As someone who grew up with the internet I know how valuable it is as a medium for information. That being said, I also understand how it is changing the way we think. When I was younger, around eight years old, I couldn't function a computer very well. I hardly knew how to get online and look things up and because of that I rarely used the internet. I spent most of my time reading books if I wasn't at school or with friends. As I grew older and older I began to use the internet more frequently. The more I used the internet, the more I discovered everything it was capable of. All the information I could ever need at my fingertips. I could look up a summary of a book and finish it in five minutes, watch movies online, see what my friends were doing.
      Everything became so easy I just began to wish everything was that easy. In school I had trouble studying because it required reading chapters and chapters of information from textbooks. I couldn't tell at the time what was happening but now I can noticeably tell that my attention span has gone down significantly. I get bored whenever I have to do the slightest amount of reading, including the assigned reading for this book. I can get through about half a chapter before wishing I could just use SparkNotes to figure out the rest of what he is saying. I guess I am a prime example of how the internet is changing our brains.

The Internet is not a Negative Change

            There is no doubt in my mind that the internet has a large effect of our daily lives at this point in time. However, I do no think that this impact is a bad thing. Throughout time there have been many inventions, ideas, and discoveries that have changed the way humans live their lives. Books, radios, phones and planes are all examples of inventions that have changed our world as we know it. The internet is not different. 
            I feel that Nicholas Carr, in his novel The Shallows, often comes off as bias. He clearly states his opinion that he is against the internet and what it seems to be doing to society. He claims that the internet is changing the way our minds think, and he supports this argument with research evidence about the brain. However, why does this change have to be considered bad? I’m sure that when the radio was invented it changed not only the way we lived, but it also had an affect on the way we think and view the world. I have learned in my psychology class that music triggers synapses in the brain that are not similar to anything else we have seen. Imagine when the world was first filled with music from house to house, that was revolutionary compared to the way people were living before. Music changed society and the world as we knew it to be back then, and that is exactly what the internet is doing.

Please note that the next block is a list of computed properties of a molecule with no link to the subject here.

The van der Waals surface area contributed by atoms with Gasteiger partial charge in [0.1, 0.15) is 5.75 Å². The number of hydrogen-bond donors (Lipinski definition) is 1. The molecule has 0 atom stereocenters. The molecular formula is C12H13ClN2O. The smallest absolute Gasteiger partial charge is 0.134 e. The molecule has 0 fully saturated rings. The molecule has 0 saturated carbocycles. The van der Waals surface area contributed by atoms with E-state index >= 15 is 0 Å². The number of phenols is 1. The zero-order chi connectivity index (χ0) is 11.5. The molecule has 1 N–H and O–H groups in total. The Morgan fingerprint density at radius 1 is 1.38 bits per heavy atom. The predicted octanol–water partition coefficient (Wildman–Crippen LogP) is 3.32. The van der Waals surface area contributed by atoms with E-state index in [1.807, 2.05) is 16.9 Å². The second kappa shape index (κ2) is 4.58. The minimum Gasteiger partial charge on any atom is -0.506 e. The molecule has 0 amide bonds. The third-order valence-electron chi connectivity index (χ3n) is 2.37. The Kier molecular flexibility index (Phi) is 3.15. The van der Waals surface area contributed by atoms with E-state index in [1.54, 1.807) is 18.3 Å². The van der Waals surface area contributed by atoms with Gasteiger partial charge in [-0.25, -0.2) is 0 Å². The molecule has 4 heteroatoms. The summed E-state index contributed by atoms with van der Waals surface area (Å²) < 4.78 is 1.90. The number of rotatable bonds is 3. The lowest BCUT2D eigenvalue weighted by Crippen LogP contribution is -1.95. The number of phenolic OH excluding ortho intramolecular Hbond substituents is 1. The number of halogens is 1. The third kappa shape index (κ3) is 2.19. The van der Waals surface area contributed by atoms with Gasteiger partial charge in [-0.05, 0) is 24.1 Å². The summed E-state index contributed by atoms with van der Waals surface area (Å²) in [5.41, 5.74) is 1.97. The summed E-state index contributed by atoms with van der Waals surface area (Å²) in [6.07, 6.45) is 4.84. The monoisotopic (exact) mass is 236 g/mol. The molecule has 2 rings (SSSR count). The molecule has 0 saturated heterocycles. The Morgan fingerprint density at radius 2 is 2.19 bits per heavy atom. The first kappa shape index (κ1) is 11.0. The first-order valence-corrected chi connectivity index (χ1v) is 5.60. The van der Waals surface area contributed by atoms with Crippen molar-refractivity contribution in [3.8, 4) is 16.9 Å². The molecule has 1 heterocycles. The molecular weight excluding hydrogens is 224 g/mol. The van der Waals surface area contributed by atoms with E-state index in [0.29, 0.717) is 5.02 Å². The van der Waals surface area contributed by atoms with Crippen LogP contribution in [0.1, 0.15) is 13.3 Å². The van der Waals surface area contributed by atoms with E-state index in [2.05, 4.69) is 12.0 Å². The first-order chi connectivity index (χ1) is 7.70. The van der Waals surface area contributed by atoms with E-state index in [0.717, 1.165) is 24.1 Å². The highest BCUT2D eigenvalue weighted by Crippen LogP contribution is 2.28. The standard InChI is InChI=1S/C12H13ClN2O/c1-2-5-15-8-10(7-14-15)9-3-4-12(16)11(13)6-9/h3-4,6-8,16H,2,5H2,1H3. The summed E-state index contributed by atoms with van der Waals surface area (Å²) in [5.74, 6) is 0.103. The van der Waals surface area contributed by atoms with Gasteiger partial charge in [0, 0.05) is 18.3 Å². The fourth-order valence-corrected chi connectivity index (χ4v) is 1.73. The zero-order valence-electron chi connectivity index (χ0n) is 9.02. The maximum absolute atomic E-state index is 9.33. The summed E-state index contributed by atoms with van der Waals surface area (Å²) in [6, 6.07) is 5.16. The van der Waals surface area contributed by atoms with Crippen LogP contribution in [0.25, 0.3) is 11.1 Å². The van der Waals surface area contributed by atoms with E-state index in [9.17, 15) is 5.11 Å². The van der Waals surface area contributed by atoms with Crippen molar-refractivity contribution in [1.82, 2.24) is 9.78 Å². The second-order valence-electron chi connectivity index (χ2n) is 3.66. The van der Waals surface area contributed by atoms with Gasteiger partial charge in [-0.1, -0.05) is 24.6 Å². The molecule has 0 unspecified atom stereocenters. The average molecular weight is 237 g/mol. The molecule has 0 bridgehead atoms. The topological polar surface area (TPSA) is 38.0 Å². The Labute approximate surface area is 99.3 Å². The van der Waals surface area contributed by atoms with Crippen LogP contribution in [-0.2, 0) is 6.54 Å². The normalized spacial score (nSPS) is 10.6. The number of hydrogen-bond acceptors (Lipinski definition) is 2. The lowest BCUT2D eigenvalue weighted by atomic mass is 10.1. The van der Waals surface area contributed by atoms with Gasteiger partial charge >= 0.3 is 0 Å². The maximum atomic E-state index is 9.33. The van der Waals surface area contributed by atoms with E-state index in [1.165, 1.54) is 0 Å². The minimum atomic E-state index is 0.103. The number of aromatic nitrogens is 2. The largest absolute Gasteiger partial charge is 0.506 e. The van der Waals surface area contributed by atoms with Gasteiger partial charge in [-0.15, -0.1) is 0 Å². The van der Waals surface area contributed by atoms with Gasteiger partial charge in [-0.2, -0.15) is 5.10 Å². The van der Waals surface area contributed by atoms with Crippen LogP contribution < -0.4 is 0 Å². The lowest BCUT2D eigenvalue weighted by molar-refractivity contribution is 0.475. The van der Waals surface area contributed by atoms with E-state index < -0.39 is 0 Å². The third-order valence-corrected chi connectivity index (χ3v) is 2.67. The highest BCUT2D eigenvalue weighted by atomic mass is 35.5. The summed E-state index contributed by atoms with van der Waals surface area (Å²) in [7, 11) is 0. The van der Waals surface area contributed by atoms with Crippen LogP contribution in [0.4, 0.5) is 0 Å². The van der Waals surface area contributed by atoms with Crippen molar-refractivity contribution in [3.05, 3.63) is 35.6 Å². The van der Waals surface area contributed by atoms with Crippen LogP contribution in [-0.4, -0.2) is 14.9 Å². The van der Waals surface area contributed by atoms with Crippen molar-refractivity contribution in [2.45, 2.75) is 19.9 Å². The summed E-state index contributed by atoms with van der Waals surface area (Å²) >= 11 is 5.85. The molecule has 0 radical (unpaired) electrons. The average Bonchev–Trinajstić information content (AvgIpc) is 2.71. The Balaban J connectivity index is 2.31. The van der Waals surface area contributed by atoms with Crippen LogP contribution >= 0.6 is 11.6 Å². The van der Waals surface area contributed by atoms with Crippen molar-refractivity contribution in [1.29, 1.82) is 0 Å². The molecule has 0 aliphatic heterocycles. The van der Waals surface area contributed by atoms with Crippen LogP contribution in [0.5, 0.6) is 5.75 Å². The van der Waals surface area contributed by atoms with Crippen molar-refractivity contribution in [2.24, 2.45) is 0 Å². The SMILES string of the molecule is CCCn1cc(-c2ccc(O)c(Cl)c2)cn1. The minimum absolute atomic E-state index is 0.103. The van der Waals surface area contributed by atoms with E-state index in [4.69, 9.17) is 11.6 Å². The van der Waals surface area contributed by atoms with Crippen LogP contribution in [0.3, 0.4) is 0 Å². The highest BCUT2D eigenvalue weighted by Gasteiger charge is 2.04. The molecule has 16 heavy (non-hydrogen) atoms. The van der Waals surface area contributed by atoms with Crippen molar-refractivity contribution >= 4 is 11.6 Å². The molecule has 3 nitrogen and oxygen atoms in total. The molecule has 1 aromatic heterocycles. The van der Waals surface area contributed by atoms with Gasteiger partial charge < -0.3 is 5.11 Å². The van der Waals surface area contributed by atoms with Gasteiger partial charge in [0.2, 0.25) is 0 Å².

My point is, why does Carr make the internet out to be some kind of criminal that is destroying our the way our minds/society function? I agree that I have changed since I have started using the internet more often, but why does that change have to be a negative one? I feel as if I can handle more information that is thrown at me since I have started using the internet. I feel that I am a better at multi-tasking and that I can get my work done faster and more efficiently. However, just because I am getting my work done faster does not mean that I do it with half the effort. I believe that the internet gives people the chance to change themselves in both a positive and negative way, and that it is up to people and their character to decide which effect it has on themselves personally. 
             For me, the internet has had some positive and negative effects. Yes, I have become more efficient in my work, but I also feel I am distracted. This may seem like a contradiction, but it is not. When I am doing work I can easily find what I need on the internet and get the job done. However, when I am out with friends, or during my leisure time, I feel like I can sometimes be distracted by the internet itself. Certain websites keep me distracted. I find myself being taken away from a moment with my friends so that I can post about it on Facebook or Twitter. Carr uses an example of this in The Shallows. He talks about going to a play and not paying full attention to it. Instead, half the audience is tweeting about it. Though I would like to say this is not the case for me, it can be sometimes. Although I have gained both negative and positive qualities since I started using the internet more often, I can and will not place the blame on the internet itself. It is my fault if I am distracted and it is also my fault if I am more efficient. Either way, I believe the internet is not corrupting our society.